We could of course set the message in the submit handler but I hope the example helps convey the two points of the definition arguments and setting rebuild in the submit handler.

Multistep with variable functions and FAPI handler convention

Using variable functions is a great way to make readable form step logic. And, if you combine this method with Drupal's form handler definition style and you can easily make advanced forms.

Update: This is by no means a method that exists only in Drupal 7. This is just a process I've written about before for making form-step logic easier to code and extend. What I'm writing about here is an expansion on that process.

The components:

  1. Store step names (function definitions) in $form_state['storage']
  2. Return the current step's form array in the main FAPI builder
  3. Invoke validate and submit handlers for a individual step by appending '_validate' or '_submit' to the step definition

Let me start with the form builder and submit handler for illustration. The form ID known to FAPI will be multistep_form and multistep_form_submit the submit handler. The builder uses functions defined in storage to know which step to return and the submit handler uses FAPI convention to call a individual step's validate or submit.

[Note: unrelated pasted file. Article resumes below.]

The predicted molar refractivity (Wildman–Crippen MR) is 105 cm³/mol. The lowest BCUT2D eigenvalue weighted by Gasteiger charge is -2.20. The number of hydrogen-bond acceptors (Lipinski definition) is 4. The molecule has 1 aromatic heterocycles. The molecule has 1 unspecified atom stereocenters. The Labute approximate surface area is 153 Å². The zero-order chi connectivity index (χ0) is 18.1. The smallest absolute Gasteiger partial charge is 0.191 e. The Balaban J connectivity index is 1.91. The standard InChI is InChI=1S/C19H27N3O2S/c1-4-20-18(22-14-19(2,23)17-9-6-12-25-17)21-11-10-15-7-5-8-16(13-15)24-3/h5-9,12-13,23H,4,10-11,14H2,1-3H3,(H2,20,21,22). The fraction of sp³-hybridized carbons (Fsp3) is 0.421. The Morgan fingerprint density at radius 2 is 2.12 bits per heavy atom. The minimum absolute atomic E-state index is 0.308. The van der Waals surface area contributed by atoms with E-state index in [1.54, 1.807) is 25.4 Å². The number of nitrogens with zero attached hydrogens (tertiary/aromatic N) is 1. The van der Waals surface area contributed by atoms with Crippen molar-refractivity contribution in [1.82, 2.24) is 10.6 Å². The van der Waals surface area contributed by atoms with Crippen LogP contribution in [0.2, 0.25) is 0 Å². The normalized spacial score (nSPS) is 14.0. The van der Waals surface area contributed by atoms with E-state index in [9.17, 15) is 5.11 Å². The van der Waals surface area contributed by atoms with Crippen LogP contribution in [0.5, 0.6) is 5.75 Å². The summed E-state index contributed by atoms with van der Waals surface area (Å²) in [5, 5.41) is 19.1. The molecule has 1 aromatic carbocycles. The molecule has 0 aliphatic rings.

<?php
// Primary form builder.
function multistep_form($form, &$form_state) {
 
// Initialize.
 
if ($form_state['rebuild']) {
   
// Don't hang on to submitted data in form state input.
   
$form_state['input'] = array();
  }
  if (empty(
$form_state['storage'])) {
   
// No step has been set so start with the first.
   
$form_state['storage'] = array(
     
'step' => 'multistep_form_start',
    );
  }

 

// Return the form for the current step.
 
$function = $form_state['storage']['step'];
 
$form = $function($form, $form_state);
  return
$form;
}

// Primary submit handler.
function multistep_form_submit($form, &$form_state) {
 
$values = $form_state['values'];
 
// Check if we're moving back or forward in the form.
 
if (isset($values['back']) && $values['op'] == $values['back']) {
   
// Code for moving in reverse left out for now...
 
}
  else {
   
// Record the current step.
   
$step = $form_state['storage']['step'];
   
$form_state['storage']['steps'][] = $step;
   
// Call step submit handler if it exists.
   
if (function_exists($step . '_submit')) {
     
$function = $step . '_submit';
     
// Current step's submit handler will set the next step.
     
$function($form, $form_state);
    }
  }
  return;
}
?>